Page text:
Political Science student Aldin Alic and Mustafa Bisic, who is studying Economics, call themselves “change-makers” launching flash-mobs against air-pollution and taking part in citizens’ assemblies. Aldin Alic said: “The state structure is too complicated. In Bosnia-Herzegovina we have 13 regional governments, more than 130 ministries and ministers, and on the top of that we have five presidents. We have a whole bunch of leaders but they don’t lead.”

We move on to the capital, Sarajevo, where workers are repairing government buildings torched by protesters a few days ago.

Many people point the finger at the “Dayton Agreement”. The deal ended war, but by dividing power in order to stop fighting between Orthodox Serbs, Catholic Croats and Muslim Bosniaks it created a dysfunctional system unable to steer Bosnia through economic transition.

We asked one EU diplomat for his opinion on how to move forward. Valentin Inzko, High Representative in Bosnia and Herzegovina, said: “I appeal to the governing decision-makers: do not be afraid of the population. Listen to the requests of the citizens. And I appeal to the public prosecutors too. Do not be afraid to do your jobs!”

Will the country join the EU one day? For the moment failure to reform the constitution has frozen Bosnia’s bid for EU accession. Nevertheless, the European Union’s Special Representative in Bosnia and Herzegovina, Peter Sorensen, hasn’t given up hope: “What we can do and what we are doing is making sure that the offer of eventually membership is clear to everybody: The EU perspective is kept alive.”

Back in Tuzla, the Dita laundry powder factory is standing idle, having also been privatised. The workers, guarding the site, say the machines are still functional.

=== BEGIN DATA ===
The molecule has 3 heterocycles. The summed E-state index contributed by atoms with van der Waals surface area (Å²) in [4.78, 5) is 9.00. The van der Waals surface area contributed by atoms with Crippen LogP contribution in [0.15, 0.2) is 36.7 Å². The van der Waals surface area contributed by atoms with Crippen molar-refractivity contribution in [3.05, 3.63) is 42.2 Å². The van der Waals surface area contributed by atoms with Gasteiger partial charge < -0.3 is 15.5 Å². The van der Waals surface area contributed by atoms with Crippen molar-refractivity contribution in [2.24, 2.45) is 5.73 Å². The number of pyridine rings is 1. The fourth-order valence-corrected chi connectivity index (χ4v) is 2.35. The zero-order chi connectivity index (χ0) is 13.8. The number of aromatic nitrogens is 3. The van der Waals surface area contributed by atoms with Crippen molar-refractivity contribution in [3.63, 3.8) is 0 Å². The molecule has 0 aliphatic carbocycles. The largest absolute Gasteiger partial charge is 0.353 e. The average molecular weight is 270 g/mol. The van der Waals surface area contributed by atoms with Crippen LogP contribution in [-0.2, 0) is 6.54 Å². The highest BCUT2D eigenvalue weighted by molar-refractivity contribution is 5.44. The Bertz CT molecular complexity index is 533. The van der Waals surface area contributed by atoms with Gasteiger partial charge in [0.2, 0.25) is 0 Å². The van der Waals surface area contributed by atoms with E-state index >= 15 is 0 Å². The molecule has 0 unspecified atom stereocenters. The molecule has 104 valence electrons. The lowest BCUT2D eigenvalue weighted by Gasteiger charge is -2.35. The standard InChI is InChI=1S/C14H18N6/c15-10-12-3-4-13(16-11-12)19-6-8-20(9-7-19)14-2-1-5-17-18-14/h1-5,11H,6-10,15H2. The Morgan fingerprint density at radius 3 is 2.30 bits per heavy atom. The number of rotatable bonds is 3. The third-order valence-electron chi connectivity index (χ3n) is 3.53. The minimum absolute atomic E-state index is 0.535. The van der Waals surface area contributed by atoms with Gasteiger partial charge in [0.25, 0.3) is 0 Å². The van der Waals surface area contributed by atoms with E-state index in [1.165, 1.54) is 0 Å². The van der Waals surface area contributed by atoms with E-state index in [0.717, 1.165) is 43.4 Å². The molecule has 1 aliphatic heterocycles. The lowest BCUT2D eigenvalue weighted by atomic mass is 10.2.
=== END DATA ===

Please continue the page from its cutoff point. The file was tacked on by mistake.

Fehim Avdihodzic, a Dita factory worker, said: “The factory has not worked for a year, but it could be restarted any time. We prevent the machines being removed: five shifts guard them at night, four shifts during the day.”

The workers say the factory owner did not pay social security contributions, meaning that they are no longer fully eligible for healthcare, social security or pensions.

Adnan Hamidovic is an MC & rapper who performs under the name of Frenkie. During the war, his family took refuge in Germany but today, Frenkie lives in Tuzla, and raps about the situation. He told euronews: “Politicians have been telling us the same lies over and over for the last 20 years. It’s the tactics of nationalism. Politicians use it as a weapon, and that is the main root of our problems and conflicts, even today.”

It is too early to call the protests a “Bosnian Spring”. But without change, there will be one, and possibly a violent one. The message from the EU is clear: clean up corruption and keep ethnic questions out of it. Otherwise you’re playing with fire. The Balkans are a powder keg and Bosnia is part of it.

Euronews reporter Hans von der Brelie interviewed Valentin Inzko, EU High Representative in Bosnia and Herzegovina. To listen to the full interview (in German) click on the following link.

Bonus Interview: Valentin Inzko, Hohen Repräsentanten in Bosnien-Herzegowina

Interview (in English) with Peter Sorensen, Head of the EU Delegation in Sarajevo and European Union Special Representative in Bosnia and Herzegovina.

Bonus interview: Peter Sorensen, Head of the EU Delegation in Sarajevo

In Sarajevo Euronews met one of the leading political analysts of Bosnia-Herzegovina, Srecko Latal from the “Social Overview Service SOS” think tank. To hear the full interview (in English) click on the following link.

Bonus interview: Srecko Latal, political analyst

Emir Dikic chairs the Board of Directors of the Bosnian branch of the anti-corruption NGO “Transparency International”. Euronews met him in Sarajevo. (Interview in English)

Bonus interview: Emir Dikic, ‘Transparency International’

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Bonus interview: Peter Sorensen, Head of the EU Delegation in Sarajevo

Bonus interview: Srecko Latal, political analyst

Bonus interview: Emir Dikic, "Transparency International"